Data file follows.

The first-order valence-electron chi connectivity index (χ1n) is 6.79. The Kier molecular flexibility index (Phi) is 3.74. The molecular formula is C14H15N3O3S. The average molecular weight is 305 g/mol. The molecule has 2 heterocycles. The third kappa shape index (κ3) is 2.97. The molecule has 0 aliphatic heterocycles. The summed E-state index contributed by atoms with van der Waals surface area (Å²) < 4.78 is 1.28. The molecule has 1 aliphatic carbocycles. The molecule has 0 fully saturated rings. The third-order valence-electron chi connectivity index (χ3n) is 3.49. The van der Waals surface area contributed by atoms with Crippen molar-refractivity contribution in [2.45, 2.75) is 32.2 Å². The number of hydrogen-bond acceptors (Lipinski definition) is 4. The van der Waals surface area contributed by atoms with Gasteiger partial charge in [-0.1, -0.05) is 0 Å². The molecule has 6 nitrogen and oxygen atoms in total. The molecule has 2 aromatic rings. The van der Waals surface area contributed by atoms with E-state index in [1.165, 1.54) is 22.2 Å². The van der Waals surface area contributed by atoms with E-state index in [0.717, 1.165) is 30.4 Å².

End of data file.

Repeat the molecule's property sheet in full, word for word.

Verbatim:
The first-order valence-electron chi connectivity index (χ1n) is 6.79. The Kier molecular flexibility index (Phi) is 3.74. The molecular formula is C14H15N3O3S. The average molecular weight is 305 g/mol. The molecule has 2 heterocycles. The third kappa shape index (κ3) is 2.97. The molecule has 0 aliphatic heterocycles. The summed E-state index contributed by atoms with van der Waals surface area (Å²) < 4.78 is 1.28. The molecule has 1 aliphatic carbocycles. The molecule has 0 fully saturated rings. The third-order valence-electron chi connectivity index (χ3n) is 3.49. The van der Waals surface area contributed by atoms with Crippen molar-refractivity contribution in [2.45, 2.75) is 32.2 Å². The number of hydrogen-bond acceptors (Lipinski definition) is 4. The van der Waals surface area contributed by atoms with Gasteiger partial charge in [-0.1, -0.05) is 0 Å². The molecule has 6 nitrogen and oxygen atoms in total. The molecule has 2 aromatic rings. The van der Waals surface area contributed by atoms with E-state index in [1.165, 1.54) is 22.2 Å². The van der Waals surface area contributed by atoms with E-state index in [0.717, 1.165) is 30.4 Å².